Rock Musician. Born John Winston Lennon in Liverpool, England. His parents separated when he was four, and his mother’s sister, Mary Smith (John’s famed Aunt Mimi) took over caring for him. Although his mother never lived more than 10 miles from him, he would only see her occasionally. As a teenager, he became caught up in the skiffle craze that was sweeping England at that time, and formed a skiffle band he called The Blackjacks, who later became The Quarry Men. It was at a Quarry Men gig in July 1957, at Woolton Fete, that he was introduced to Paul McCartney. Neither one was initially impressed with the other, until John learned that Paul could actually tune a guitar. A few weeks later, Paul joined The Quarry Men. That same year, John attended the Liverpool College of Art, where he would meet future wife Cynthia Powell along with future band mate Stuart Sutcliffe. Soon after Paul joined the band, he introduced John to a younger schoolmate, George Harrison. John accepted George into the band in 1958. The Quarry Men went through numerous line-up changes as well as name changes in 1959 and 1960. Among those were Johnny and The Moondogs, The Silver Beetles, until finally settling on The Beatles circa 1960. They traveled to Hamburg, Germany's seedy Reperbaun district at the Indra and Kaiserkeller clubs, playing grueling seven-to-eight hour sets every night. The band were eventually forced to leave Hamburg when it was discovered George was underage. The time in Hamburg made the band tighter, and they were now in demand back in England. The Beatles were playing lunch-time sessions at The Cavern Club in Liverpool, which was at that time a jazz club. It was at the Cavern in November 1961 that Brian Epstein saw the group perform. Epstein assumed the position of manager, and set about sharpening their image: Gone were the leather outfits and swearing onstage. In were tailored suits and inclusion of songs from musicals to not appear too threatening to older people. Epstein secured an audition with Decca Records in London on New Year’s Day 1962, but were rejected. They were finally picked up at Parlophone Records. Drummer Pete Best was replaced with Ringo Starr before their first recording sessions. Their first single, "Love Me Do," reached the top twenty in late 1962 on the British charts; "Please Please Me" in 1963 hit #1. The Beatles would have 11 consecutive number ones on the British charts from 1963 to 1966. American TV host Ed Sullivan witnessed "Beatlemania" in London's Heathrow Airport and he booked The Beatles to be on his show, "The Ed Sullivan Show," in February 1964. Their performance on the February 9, 1964 Sullivan show remains one of the most watched shows in television history, with a viewing audience of 73 million people. The Beatles had the Top 5 positions on Billboard magazine's Hot 100 Singles chart for the week of April 4, 1964, in addition to seven other singles, for a total of 12. The Beatles broke new musical ground with such albums as 1965's "Rubber Soul", and two years later with "Sgt. Pepper's Lonely Hearts Club Band," which hit number one. John's single, "All You Need Is Love," debuted on the first global satellite TV program, "Our World," in 1967, where The Beatles were chosen to represent England. Their last concert was held on August 29, 1966, in San Francisco's Candlestick Park. The Beatles started to disintegrate during the sessions for the so-called "White Album" in 1968. At various points, John, George, and Ringo quit the band. At one point, John became so disgusted, he stated he "wanted a divorce" from The Beatles. John met Japanese-born Yoko Ono in 1966 at the Indica Gallery in London, while they were married to other people. John and Yoko made their relationship public in 1968. Yoko became John's life, going so far as to include her in Beatles studio recordings. They also embarked on various recording and media stunts that included appearing in white bags in public, as well as appearing nude together on their first collaborative album, “Unfinished Music No. 1: Two Virgins.” John and Yoko married on March 20, 1969 at the British Consulate in Gibraltar and spent their honeymoon in bed for the now legendary "bed-in for peace" at the Amsterdam Hilton in The Netherlands. In April of 1969, John changed his middle name to Ono. In November of that year, John returned his MBE (Member of the British Empire) medal, awarded in 1966, to protest British government policy against Nigeria, the Viet Nam War, and the poor chart performance of his latest single. After settling in New York, he released successful solo albums such as "Imagine" in 1971 and "Mind Games" in 1973. John faced deportation proceedings in March 1972, when his visa expired and he was told to leave the country due to his 1968 British drug conviction. During his fight, many people lined up in support of John, including New York mayor John Lindsay. From 1972 until two days before his second son's birth in 1975, John faced a few deportation threats, but on October 7, 1975 the New York State Senate reversed the deportation order and John received his Green Card in July of 1976. John returned to recording in 1980 with his first solo album in over half a decade, "Double Fantasy." On the night of December 8, 1980, John was in the walkway of The Dakota apartment building in New York City when someone said, "Mr. Lennon." John turned around and was shot at close range by a stalker. Rushed to the Emergency Room of nearby Roosevelt Hospital, he was declared dead on arrival. Posthumously, "Double Fantasy" won the Grammy for Album of the Year in 1982. In 1988, he received a star on the Hollywood Walk of Fame, in addition to being inducted into the Rock and Roll Hall of Fame as a member of The Beatles, and was inducted into the Hall of Fame in 1994 as a solo artist by Paul McCartney. He received a posthumous Lifetime Achievement Award Grammy in 1991. Two of his demo tapes, "Free As a Bird" and "Real Love," were released to the three surviving Beatles to finish in the early 1990s. During his life, he released 11 solo albums (six of which were with Yoko), one live album, and one compilation album. One additional studio album, Milk and Honey, was released posthumously in 1984. He also released two poetry collections, "In His Own Write" (1964) and "A Spaniard In the Works" (1965). He had two children: John Charles Julian Lennon, born April 8, 1963, with Cynthia, and Sean Ono Lennon, born October 9, 1975, with Yoko.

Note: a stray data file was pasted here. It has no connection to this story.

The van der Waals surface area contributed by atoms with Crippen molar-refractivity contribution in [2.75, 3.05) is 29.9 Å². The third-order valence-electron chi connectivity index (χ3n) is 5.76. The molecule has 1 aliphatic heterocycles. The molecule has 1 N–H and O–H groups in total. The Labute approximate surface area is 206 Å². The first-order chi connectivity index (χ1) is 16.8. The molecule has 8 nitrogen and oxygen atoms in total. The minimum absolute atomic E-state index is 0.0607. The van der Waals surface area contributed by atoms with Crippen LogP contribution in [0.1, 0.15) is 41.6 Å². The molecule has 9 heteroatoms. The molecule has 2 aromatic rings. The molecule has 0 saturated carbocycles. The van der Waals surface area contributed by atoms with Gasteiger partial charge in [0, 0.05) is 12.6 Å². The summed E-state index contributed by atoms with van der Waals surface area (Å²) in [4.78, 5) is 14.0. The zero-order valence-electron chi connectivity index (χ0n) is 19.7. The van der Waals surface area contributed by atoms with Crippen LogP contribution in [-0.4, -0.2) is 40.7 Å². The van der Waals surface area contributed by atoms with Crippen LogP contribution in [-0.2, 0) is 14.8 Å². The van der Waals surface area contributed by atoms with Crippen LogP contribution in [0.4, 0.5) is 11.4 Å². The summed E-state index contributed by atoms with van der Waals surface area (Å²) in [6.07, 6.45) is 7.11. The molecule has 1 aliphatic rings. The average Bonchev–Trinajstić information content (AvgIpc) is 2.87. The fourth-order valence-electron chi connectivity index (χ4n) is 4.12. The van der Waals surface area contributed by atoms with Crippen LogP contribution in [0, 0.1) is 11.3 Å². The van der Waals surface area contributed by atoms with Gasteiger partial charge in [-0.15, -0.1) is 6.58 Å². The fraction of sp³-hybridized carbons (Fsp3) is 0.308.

Bio by: Donna Di Giacomo
1939–2015 (m. 1962)